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Original Issue


A stifling defense crafted by an assistant who grew up on football and boxing (and rewards extra effort with candy) carried Texas Tech to the school's first Final Four

MIDWAY THROUGH the first half of Texas Tech's Sweet 16 matchup in Anaheim, assistant coach Mark Adams frantically sought out his boss, Chris Beard. Their team had just allowed Michigan to score off a backdoor cut, an egregious sin for the best and most efficient defense in college basketball. Adams was livid. "Coach," Beard said, laughing, "it's 6--6."

That's Adams—or Mr. Negativity, the (mostly) endearing nickname bestowed upon him by his players, who applaud on the rare occasions when he says something favorable. A former Golden Gloves boxer and high school quarterback in Brownfield, Texas, Adams has carried his passion for contact sports over to the hardwood in Lubbock.

Texas Tech's defense on fall Saturdays more often resembles a sieve; last year, it allowed 31.1 points per game. The basketball Red Raiders, on the other hand, was tops in that nation, thanks largely to Adams, one of a new wave of defensive specialists in college hoops. New football coach Matt Wells stopped by the basketball offices last week "to [plan to] get together and talk a little X's and O's," Adams says. They'll have even more to discuss after Anaheim, where the Red Raiders first held the Wolverines to 16 field goals—and one three-pointer in 19 attempts—in a 63--44 win, then limited No. 1 seed Gonzaga's top-ranked offense to 26.9% shooting from three to take the West Regional final 75--69.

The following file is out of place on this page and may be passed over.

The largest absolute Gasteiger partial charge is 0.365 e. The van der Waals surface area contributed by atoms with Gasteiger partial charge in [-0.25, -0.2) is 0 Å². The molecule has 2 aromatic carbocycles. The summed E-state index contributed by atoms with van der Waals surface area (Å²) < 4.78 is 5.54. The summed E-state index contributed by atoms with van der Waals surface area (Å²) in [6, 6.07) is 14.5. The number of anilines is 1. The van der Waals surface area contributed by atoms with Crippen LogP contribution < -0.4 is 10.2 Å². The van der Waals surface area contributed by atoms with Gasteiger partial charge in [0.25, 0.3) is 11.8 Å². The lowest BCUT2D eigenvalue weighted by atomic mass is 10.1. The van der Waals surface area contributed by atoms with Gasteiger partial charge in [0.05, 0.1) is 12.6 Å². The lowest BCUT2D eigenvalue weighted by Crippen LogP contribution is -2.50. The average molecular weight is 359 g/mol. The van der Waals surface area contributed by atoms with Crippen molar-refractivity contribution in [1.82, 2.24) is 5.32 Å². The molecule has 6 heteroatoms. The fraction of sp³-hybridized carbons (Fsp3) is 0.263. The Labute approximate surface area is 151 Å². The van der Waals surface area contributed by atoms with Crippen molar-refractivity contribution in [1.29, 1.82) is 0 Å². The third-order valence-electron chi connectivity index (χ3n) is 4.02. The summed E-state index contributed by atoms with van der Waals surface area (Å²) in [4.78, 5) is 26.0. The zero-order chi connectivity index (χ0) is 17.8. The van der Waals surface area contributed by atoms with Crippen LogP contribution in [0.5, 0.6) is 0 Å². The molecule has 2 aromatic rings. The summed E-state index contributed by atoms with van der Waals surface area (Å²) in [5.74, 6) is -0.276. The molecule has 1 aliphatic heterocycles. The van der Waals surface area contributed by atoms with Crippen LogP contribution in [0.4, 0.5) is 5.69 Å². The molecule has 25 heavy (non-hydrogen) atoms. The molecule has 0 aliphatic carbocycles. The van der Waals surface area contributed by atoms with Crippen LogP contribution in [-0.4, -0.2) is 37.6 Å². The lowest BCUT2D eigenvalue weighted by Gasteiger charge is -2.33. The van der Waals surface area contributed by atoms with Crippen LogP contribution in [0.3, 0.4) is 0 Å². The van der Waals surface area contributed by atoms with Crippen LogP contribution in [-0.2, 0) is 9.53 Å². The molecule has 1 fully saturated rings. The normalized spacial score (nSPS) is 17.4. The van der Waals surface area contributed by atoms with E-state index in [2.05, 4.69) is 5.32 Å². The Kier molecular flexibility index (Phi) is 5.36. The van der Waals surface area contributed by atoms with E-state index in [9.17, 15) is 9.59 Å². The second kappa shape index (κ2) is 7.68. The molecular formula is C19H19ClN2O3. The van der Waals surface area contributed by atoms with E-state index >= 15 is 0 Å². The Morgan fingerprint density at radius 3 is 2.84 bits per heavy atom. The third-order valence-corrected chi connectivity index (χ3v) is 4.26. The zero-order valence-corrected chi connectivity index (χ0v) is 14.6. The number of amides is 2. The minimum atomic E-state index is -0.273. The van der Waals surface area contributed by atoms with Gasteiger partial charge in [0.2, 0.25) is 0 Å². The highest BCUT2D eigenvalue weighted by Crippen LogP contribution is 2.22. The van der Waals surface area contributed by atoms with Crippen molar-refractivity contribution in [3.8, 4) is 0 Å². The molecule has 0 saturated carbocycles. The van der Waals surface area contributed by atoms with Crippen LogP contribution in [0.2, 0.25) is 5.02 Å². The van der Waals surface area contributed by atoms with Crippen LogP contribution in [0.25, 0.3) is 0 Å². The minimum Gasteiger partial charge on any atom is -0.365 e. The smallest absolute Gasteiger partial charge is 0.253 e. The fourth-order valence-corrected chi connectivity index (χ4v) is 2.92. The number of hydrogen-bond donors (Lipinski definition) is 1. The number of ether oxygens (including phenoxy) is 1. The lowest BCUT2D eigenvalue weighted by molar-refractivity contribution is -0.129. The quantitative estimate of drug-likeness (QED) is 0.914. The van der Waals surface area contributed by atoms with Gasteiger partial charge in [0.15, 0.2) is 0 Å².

"It shouldn't be surprising that most young men don't want to play defense when they come here," says Adams. So he incentivizes them. He stuffs two jars full of candy to reward players who come to his office for extra film sessions. Those who take the most charges get to use the massage chair in the training room. Adams even hangs statistics over the urinals in the locker room. The team lost six of its top eight scorers from last season's Elite Eight team and were tabbed in one poll to finish seventh in the Big 12, even with 6'6" sophomore shooting guard Jarret Culver, an NBA lottery-level talent. So Beard added a rim protector in 6'10" forward Tariq Owens, who transferred from St. John's, and flew into a snowstorm to court 6'3" grad transfer Matt Mooney from South Dakota, whom Adams transformed into one of the Big 12's top defenders. Now the basketball team from the football school is headed to its first Final Four.